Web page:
The German Aerospace Center (DLR) and Munich-based engine-maker MTU Aero Engines are jointly developing a hydrogen fuel cell-powered drivetrain to be demonstrated on a Dornier 228.

The joint research project aims to develop a complete drivetrain for zero-emission flight, which will lead to a maiden flight using the hydrogen-electric system in 2026, DLR says.

While MTU will focus on the drivetrain and fuel cell technology, DLR says it will contribute expertise on aerodynamics and flight testing, as well as provide one of its two Dornier 228s for the demonstrator. Integration work will be carried out jointly, with up to 80 experts from the two parties involved in the project, it adds.

The main issue with hydrogen fuel cells, despite technological advancements in its performance and lifespan, is that much more research needs to be done on its use in aviation, DLR says. With the Dornier 228 demonstrator, the hydrogen fuel cell will need to power a propeller engine with over 500kW shaft output, it adds.

MTU develops, manufactures and supports commercial and military aircraft turbine engines, as well as stationary gas turbines. The company is also a manufacturing partner of GE, Pratt & Whitney and Rolls-Royce.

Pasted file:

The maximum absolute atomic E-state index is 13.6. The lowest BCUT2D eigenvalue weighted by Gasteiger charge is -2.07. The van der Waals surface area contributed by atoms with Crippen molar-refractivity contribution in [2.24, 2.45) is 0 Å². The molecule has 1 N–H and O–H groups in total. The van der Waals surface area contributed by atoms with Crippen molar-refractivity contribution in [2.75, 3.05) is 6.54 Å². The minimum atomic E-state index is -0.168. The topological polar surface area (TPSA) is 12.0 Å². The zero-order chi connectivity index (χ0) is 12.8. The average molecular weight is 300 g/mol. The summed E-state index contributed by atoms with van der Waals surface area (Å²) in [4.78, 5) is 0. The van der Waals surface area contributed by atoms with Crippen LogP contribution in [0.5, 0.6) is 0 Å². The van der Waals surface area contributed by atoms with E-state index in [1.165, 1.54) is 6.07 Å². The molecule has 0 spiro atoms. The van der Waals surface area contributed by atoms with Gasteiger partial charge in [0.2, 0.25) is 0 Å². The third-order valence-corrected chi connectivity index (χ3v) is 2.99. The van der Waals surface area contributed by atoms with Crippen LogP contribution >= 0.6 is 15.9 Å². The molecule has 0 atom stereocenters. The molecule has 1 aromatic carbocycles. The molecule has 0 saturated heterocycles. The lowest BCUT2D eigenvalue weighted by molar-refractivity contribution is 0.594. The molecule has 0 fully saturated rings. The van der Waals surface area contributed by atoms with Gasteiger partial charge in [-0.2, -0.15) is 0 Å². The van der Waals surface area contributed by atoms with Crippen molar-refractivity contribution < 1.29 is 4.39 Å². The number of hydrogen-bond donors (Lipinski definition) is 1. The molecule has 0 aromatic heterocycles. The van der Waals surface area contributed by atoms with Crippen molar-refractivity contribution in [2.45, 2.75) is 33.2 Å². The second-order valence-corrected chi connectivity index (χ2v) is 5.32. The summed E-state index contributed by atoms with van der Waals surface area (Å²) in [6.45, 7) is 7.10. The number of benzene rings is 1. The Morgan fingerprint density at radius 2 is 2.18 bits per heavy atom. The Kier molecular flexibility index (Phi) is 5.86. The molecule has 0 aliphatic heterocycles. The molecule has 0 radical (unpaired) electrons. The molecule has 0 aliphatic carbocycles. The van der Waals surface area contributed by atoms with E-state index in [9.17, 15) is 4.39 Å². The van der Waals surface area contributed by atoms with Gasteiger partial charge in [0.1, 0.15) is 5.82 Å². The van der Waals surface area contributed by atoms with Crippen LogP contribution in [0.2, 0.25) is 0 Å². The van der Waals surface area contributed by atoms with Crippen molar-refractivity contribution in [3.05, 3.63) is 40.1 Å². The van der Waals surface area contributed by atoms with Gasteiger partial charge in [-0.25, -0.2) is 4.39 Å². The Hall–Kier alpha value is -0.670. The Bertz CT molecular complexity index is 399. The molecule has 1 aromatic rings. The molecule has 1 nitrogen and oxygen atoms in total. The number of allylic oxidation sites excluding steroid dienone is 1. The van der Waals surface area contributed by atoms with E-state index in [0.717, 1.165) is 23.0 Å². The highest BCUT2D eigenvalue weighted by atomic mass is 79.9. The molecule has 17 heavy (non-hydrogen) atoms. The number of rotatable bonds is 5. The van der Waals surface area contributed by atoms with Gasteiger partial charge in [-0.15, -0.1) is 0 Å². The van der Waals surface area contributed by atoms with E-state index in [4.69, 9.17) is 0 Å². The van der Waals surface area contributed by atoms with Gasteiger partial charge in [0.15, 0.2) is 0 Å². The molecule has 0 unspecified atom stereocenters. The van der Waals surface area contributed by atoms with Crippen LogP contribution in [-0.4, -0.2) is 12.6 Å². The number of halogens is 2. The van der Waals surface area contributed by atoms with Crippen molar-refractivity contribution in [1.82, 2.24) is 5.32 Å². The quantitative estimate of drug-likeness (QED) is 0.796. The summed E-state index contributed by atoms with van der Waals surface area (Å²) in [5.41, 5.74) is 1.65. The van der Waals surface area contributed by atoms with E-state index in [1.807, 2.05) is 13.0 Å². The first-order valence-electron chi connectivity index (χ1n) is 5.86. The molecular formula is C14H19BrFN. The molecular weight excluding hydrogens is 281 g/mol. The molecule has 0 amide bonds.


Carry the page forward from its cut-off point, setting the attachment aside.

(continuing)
MTU chief operating officer, Lars Wagner, says: “As things stand today, fuel cells utilising sustainably produced hydrogen offer the greatest long-term potential for realising emissions-free aviation.”

“We believe they could offer sufficient performance and range for regional, short- and medium-haul aircraft,” Wagner adds.

Editor’s comments: The fact that German government agency DLR is involved in developing hydrogen-electric technology for the aviation industry, is highly significant. Germany obviously sees that hydrogen-electric is a key technology that the country needs to master for its future economic development. It is also commendable that MTU, a company that generates its revenues from turbine engine technology, is embarking on this initiative.